Former head of Britain's SFO accused of running chaotic agency

Thu Feb 6, 2014 12:39pm EST
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By Kirstin Ridley

LONDON (Reuters) - Richard Alderman, the former head of Britain's leading fraud prosecution authority, oversaw a chaotic agency that was unable to keep records and documents in order, a London court heard on Thursday.

Alderman gave evidence at Southwark Court in a hearing to consider whether there had been an abuse of process by the Serious Fraud Office (SFO) when it issued fraud charges against the founder of Weavering Capital, a $600 million hedge fund that collapsed in the wake of the credit crisis in 2009.

The SFO could be forced to drop the high-profile case, which is scheduled to go to trial in October, if Judge Andrew Smith decides that Alderman acted unlawfully when he delegated the power to launch the investigation to Phillippa Williamson, his former chief operating officer, in 2008.

The hearing was initiated by Weavering's Swedish founder Magnus Peterson, who has been charged with 16 fraud-related offences between 2003 and 2009, ranging from false representation to false accounting, forgery, obtaining a money transfer by deception, fraud by abuse of position and fraudulent trading. He has pleaded not guilty.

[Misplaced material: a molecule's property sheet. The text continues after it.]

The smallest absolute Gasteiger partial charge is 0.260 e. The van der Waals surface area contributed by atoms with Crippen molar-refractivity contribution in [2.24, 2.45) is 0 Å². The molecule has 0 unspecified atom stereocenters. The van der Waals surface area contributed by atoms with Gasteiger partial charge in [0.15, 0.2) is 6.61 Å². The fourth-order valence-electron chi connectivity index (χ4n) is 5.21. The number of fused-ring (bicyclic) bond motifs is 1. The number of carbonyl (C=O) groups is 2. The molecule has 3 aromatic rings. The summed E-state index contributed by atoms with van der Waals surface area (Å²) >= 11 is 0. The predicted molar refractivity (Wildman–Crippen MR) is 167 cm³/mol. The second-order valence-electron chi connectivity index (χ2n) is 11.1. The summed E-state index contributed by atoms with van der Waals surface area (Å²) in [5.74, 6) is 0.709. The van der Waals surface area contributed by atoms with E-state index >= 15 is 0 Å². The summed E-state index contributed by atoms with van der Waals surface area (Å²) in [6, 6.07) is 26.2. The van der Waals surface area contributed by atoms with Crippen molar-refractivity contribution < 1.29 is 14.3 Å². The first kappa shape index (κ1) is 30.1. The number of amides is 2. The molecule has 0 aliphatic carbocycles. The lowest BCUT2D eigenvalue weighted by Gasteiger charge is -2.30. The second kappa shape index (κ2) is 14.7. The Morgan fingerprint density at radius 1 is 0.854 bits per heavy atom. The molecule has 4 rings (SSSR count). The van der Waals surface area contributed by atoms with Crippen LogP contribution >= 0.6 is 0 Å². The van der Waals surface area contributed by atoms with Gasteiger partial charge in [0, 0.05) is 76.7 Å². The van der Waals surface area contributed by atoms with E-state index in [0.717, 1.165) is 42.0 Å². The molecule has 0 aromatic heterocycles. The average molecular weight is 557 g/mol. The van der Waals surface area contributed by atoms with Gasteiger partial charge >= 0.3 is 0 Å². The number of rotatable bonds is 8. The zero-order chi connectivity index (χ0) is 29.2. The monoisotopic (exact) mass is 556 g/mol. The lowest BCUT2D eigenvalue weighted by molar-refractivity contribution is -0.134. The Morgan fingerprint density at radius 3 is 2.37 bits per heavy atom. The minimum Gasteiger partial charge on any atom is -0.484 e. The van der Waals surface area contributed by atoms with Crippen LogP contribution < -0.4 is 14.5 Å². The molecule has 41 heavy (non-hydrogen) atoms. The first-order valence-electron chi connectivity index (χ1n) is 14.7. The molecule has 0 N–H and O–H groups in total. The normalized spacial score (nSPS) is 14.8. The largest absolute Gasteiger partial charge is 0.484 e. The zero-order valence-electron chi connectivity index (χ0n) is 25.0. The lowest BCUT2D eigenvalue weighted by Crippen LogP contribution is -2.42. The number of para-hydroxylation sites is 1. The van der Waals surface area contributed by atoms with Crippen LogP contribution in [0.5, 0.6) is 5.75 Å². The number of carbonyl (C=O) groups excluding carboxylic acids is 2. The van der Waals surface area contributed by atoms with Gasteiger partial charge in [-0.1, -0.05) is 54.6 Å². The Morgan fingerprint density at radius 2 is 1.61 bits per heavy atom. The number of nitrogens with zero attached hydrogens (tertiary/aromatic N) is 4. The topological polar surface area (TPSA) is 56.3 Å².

Alderman said he had wanted only to make the government agency more efficient and had asked Williamson, who joined the SFO on secondment in mid-2008, to review and speed up the process of launching investigations.

Though Williamson had started taking decisions about which cases the SFO should investigate shortly after her appointment, Alderman told the court that he had frequent meetings and communication with her, was aware of her decisions and was "heavily involved" in Weavering.

"Ms Williamson would not have taken these decisions had I not given her the authority to do so," he said. But he conceded that he did not have any document detailing the delegation of authority.


A sign is displayed in an unmarked Serious Fraud Office vehicle parked outside a building, in Mayfair, central London March 9, 2011. REUTERS/Andrew Winning